Identifying the best late-round options for mixing and matching in your fantasy lineup.
One of the first articles I wrote here at Baseball Prospectus was a detailed look at how platoon splits, when deployed tactically and objectively, can create a surplus of value by taking two roster spots and turning them into one “super position player.” And the great thing about this concept is that you can keep using it from year to year, just with different names. There are always going to be players with flaws available later in the draft, but there’s a competitive advantage to being able to use certainly players in a way that optimizes their strengths and negates their weaknesses. Here’s what the original experiment looked like:
The exercises below show the benefits of using one of your bench spots specifically to platoon one of your final offensive players, using the 2012 season as the example. The guidelines of the exercises are simple. For each scenario, I took two players who were drafted outside the top 200 last pre-season and set a fixed schedule of when one would be in the lineup over the other—leaving no room for subjectivity. The only exceptions to this were when one of the players was not in the starting lineup (out) or one of the players was participating in a doubleheader (in). Then, I went back through the 2012 game logs to determine the actual statistics and value earned out of this “alternative arrangement.” But before we dive in, we have to set a baseline of value for the roster spots.
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He has the least-famous name, but Felix Doubront has been Boston's most dependable starter.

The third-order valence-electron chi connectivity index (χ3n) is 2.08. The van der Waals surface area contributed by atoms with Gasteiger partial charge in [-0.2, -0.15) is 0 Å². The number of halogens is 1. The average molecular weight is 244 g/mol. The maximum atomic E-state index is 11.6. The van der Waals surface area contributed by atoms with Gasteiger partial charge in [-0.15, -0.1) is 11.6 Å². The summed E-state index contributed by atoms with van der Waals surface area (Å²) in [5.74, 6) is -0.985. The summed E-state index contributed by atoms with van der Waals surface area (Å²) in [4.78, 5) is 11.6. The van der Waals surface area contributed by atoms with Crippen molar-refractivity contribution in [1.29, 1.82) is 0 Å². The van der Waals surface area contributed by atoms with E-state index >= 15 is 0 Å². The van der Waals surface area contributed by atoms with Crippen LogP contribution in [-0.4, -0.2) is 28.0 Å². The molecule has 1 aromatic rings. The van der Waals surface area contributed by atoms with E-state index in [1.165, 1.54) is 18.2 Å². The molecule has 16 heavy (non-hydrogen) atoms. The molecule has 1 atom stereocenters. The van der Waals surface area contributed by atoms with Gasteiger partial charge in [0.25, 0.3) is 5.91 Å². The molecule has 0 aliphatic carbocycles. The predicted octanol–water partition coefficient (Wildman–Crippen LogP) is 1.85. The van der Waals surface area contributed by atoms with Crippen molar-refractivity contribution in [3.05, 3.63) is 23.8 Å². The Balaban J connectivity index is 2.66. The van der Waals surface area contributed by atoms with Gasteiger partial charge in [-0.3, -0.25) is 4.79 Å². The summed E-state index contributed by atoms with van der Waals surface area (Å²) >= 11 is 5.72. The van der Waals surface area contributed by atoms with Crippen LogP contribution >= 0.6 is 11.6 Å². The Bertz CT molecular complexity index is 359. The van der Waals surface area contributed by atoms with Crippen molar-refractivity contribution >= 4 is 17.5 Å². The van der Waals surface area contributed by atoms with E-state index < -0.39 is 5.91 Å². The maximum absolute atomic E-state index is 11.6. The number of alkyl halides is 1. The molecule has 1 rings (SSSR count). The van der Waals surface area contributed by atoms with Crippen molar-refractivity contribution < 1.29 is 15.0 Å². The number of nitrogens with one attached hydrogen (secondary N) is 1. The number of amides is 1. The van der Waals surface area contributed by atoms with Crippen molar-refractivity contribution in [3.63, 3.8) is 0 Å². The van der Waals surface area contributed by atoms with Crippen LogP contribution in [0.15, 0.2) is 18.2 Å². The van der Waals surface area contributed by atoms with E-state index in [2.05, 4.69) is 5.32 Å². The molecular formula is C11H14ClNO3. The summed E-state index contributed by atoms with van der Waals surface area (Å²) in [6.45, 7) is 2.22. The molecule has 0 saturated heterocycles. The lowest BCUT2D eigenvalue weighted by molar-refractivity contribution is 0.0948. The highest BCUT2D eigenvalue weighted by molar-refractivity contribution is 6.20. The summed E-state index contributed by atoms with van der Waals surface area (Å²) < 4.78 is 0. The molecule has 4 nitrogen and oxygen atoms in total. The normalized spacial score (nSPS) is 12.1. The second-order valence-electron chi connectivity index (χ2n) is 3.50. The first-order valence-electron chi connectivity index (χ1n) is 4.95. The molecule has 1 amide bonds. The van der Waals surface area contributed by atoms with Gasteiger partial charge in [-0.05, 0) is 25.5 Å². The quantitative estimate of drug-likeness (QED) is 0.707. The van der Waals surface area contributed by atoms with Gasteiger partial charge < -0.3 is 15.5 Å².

The Weekend Takeaway Ryan Dempster has struggled since an excellent April. Clay Buchholz has been sidelined since early June. John Lackey has a 5.49 ERA since the All-Star break. And Jon Lester has taken his team for a season-long rollercoaster ride.
Red Sox general manager Ben Cherington saw a club in need of rotation reinforcements last month, and he took action a day before the trade deadline, snagging Jake Peavy from the White Sox in a three-team deal that shipped Jose Iglesias to the Tigers. Peavy, whom Cherington lauded as a pitcher who “gives us a chance to win every time out,” tossed seven innings of two-run ball to help the Red Sox past the Diamondbacks in game two of three at Fenway Park.
The Tigers, Indians, and Royals have separated themselves from the Twins and White Sox, but which will emerge victorious?
The Thursday Takeaway
Were it not for the wholeheartedly rebuilding Astros, whose record is 36-70 but whose future gets a few watts brighter with every trade, no division would have a greater gap between first and last place than the American League Central, where the Tigers are at the top and the White Sox are at the bottom. That gap has grown wider in recent days, as the Tigers, Indians, and Royals have surged, leaving the Twins and White Sox in their dust.